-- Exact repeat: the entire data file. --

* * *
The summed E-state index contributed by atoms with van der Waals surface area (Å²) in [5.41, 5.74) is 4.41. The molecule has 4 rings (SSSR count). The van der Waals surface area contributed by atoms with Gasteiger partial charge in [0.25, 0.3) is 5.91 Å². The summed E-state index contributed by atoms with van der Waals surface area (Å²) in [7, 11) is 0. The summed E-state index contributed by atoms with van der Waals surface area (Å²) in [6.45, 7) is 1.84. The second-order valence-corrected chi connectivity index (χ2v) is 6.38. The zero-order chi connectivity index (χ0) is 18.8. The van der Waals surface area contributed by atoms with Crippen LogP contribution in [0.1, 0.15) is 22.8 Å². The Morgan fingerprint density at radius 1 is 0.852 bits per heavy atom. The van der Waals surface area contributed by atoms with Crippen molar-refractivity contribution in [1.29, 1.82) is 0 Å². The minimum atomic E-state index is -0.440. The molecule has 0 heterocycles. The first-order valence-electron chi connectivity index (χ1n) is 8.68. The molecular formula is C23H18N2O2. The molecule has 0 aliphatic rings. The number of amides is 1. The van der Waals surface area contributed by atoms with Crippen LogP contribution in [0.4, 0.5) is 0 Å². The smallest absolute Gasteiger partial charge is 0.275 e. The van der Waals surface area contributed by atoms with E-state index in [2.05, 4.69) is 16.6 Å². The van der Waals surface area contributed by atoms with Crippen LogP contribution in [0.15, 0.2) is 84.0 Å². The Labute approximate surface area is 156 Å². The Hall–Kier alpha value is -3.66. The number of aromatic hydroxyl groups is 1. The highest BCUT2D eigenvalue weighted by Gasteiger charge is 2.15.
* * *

The summed E-state index contributed by atoms with van der Waals surface area (Å²) in [5.41, 5.74) is 4.41. The molecule has 4 rings (SSSR count). The van der Waals surface area contributed by atoms with Gasteiger partial charge in [0.25, 0.3) is 5.91 Å². The summed E-state index contributed by atoms with van der Waals surface area (Å²) in [7, 11) is 0. The summed E-state index contributed by atoms with van der Waals surface area (Å²) in [6.45, 7) is 1.84. The second-order valence-corrected chi connectivity index (χ2v) is 6.38. The zero-order chi connectivity index (χ0) is 18.8. The van der Waals surface area contributed by atoms with Crippen LogP contribution in [0.1, 0.15) is 22.8 Å². The Morgan fingerprint density at radius 1 is 0.852 bits per heavy atom. The van der Waals surface area contributed by atoms with Crippen molar-refractivity contribution in [1.29, 1.82) is 0 Å². The minimum atomic E-state index is -0.440. The molecule has 0 heterocycles. The first-order valence-electron chi connectivity index (χ1n) is 8.68. The molecular formula is C23H18N2O2. The molecule has 0 aliphatic rings. The number of amides is 1. The van der Waals surface area contributed by atoms with Crippen LogP contribution in [0.4, 0.5) is 0 Å². The smallest absolute Gasteiger partial charge is 0.275 e. The van der Waals surface area contributed by atoms with E-state index in [2.05, 4.69) is 16.6 Å². The van der Waals surface area contributed by atoms with Crippen LogP contribution in [0.15, 0.2) is 84.0 Å². The Labute approximate surface area is 156 Å². The Hall–Kier alpha value is -3.66. The number of aromatic hydroxyl groups is 1. The highest BCUT2D eigenvalue weighted by Gasteiger charge is 2.15.